Matt: Monetary obviously that and they get the free product. I’ll try to give them a little extra too if they’re just focused on one product or what not, I’ll try to include a few extra. That way it’s a win-win. I try to make it a win-win for both parties.
Felix: Are you using any specifically apps or tools to help with this affiliate program to make it easier to set up and also of course track the return on your investment?
Matt: Not yet. That’s what I’ve been diving into lately. Usually I’ve always just kept track of it. When somebody enters a discount code. You can see that discount code and then I put that discount code in a spreadsheet. Now I’m trying to see what apps are out there that can definitely streamline that process much more efficiently for me.
Felix: Actually manufacturing these products, what’s the process like? Are you making these yourself still or have you outsourced it?
Matt: No. No. No. I outsourced everything now. Selling to retail, especially the amount of retail that I do I have to have insurance. Everything on the meat side has to be USDA certified. All that is stringent. Then same on the food seasoning. All of that has to be FDA approved. All that good stuff. I definitely use co-packers for that. What I do is I find one take them my recipe and ask them, “Hey, can we do something with this? Can you make this for me?” Some will say no and some will say yes. Then you find one that fits with you and your product. Then off you go.
Felix: Tell us a little bit about this process of identifying a co-pack or identifying a company to outsource your … Especially when it comes to food finding a co-packer to work with. What was the process like for you?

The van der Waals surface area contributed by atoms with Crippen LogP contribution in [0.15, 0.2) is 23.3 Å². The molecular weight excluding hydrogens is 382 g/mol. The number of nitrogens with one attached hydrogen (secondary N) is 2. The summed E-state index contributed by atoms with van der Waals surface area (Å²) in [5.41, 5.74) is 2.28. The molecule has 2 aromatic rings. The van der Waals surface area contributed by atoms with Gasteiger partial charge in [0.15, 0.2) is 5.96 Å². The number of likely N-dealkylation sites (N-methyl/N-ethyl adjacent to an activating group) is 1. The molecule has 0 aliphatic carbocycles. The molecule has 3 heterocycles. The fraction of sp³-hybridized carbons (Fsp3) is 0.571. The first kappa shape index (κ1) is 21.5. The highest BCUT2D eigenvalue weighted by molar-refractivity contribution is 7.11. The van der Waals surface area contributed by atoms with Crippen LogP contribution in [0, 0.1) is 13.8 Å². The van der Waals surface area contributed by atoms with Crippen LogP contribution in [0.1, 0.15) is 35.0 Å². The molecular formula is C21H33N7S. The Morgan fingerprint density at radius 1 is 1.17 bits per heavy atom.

Matt: A lot of research and then a lot of testing to make sure the product was right. Then I usually try to find somebody within 3 hours of St. Louis. That way if you’ve got to drive to them, you’ve got to set down and work with them. Whatever it may be they’re close. That would be a challenge if I had a co-packer in California. I get there’s not always going to be a co-packer around your town. You may have to go further out. I was just fortunate enough to have the resources here in the Midwest to make my products. From there it was just identifying the right one because they all have different minimums. There’s different standards, different up front costs. You basically want to definitely reach out to 2 or 3 and make a spreadsheet or make a list of, these guys have minimum of this. These guys have a start up cost of this. Then start to narrow it down which one is going to be the best fit for you.
Felix: Similar to the question about working with the affiliates. What are some key deal terms that you have to pay attention to when you are striking a deal with a co-packer?
Matt: Definitely term times. Lead times, you definitely want to make sure you know those up front. Then time frame on new product development. Say one of the seasonings I want to launch a new flavor. I’ll do that recipe, I’ll get that and I’ll take it to them and say, “Can we mass produce this for the cost that I need it to be done in?” You definitely want to, “Hey, when is this going to be done, 2 weeks, 3 weeks, 30 days?” You want to know your dates and your terms. You want to have all that set in place and you definitely want to have all your agreements in place too. All your arrangements, that way they can’t take your formula and give it to somebody else. Most of them won’t because you’ll sign confidentiality agreements. All that good stuff. You definitely want to have all those agreements in place.
Felix: What goes on, you said that there was a lot of testing involved? What goes on in testing? Is it just like you’re taste testing or is it more involved than that?
Matt: Take for example I tried to launch a seasoning a few months ago. We had made one and took it to the co-packer and said, “Hey can you match this?” The match wasn’t coming out right. We did it again and again and again. Finally I just scratched it because what you create may not be what comes out once it goes through the manufacturing process. Not everything works. That’s when you say you do a test batch and then you do another test batch. A lot of times it’s testing and tweaking. If something isn’t quite right you’ll say, “Okay let’s tweak this a little bit.” You’ll make another test batch. You’ll work with that batch. You may have to tweak that again or it may be right. Once it’s approved off you go.